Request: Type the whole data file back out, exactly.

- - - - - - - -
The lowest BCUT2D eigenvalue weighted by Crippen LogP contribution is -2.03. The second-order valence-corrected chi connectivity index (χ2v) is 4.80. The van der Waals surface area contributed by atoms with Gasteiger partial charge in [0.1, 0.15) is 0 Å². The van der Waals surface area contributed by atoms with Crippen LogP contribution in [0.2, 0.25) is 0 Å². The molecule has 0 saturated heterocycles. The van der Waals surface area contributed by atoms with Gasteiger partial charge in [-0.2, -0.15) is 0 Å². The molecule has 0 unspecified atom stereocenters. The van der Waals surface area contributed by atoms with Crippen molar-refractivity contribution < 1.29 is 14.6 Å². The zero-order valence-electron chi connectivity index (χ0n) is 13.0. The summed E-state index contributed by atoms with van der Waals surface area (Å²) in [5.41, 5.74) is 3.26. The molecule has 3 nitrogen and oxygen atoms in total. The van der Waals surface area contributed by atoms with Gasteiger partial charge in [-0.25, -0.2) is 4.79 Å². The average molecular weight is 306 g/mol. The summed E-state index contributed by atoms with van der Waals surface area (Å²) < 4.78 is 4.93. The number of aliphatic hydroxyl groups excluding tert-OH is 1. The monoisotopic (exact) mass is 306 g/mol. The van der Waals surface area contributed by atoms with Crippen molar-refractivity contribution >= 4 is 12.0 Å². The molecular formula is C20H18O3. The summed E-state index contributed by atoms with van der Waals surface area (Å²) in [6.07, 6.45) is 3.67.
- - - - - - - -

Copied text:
The lowest BCUT2D eigenvalue weighted by Crippen LogP contribution is -2.03. The second-order valence-corrected chi connectivity index (χ2v) is 4.80. The van der Waals surface area contributed by atoms with Gasteiger partial charge in [0.1, 0.15) is 0 Å². The van der Waals surface area contributed by atoms with Crippen LogP contribution in [0.2, 0.25) is 0 Å². The molecule has 0 saturated heterocycles. The van der Waals surface area contributed by atoms with Gasteiger partial charge in [-0.2, -0.15) is 0 Å². The molecule has 0 unspecified atom stereocenters. The van der Waals surface area contributed by atoms with Crippen molar-refractivity contribution < 1.29 is 14.6 Å². The zero-order valence-electron chi connectivity index (χ0n) is 13.0. The summed E-state index contributed by atoms with van der Waals surface area (Å²) in [5.41, 5.74) is 3.26. The molecule has 3 nitrogen and oxygen atoms in total. The van der Waals surface area contributed by atoms with Gasteiger partial charge in [-0.25, -0.2) is 4.79 Å². The average molecular weight is 306 g/mol. The summed E-state index contributed by atoms with van der Waals surface area (Å²) < 4.78 is 4.93. The number of aliphatic hydroxyl groups excluding tert-OH is 1. The monoisotopic (exact) mass is 306 g/mol. The van der Waals surface area contributed by atoms with Crippen molar-refractivity contribution >= 4 is 12.0 Å². The molecular formula is C20H18O3. The summed E-state index contributed by atoms with van der Waals surface area (Å²) in [6.07, 6.45) is 3.67.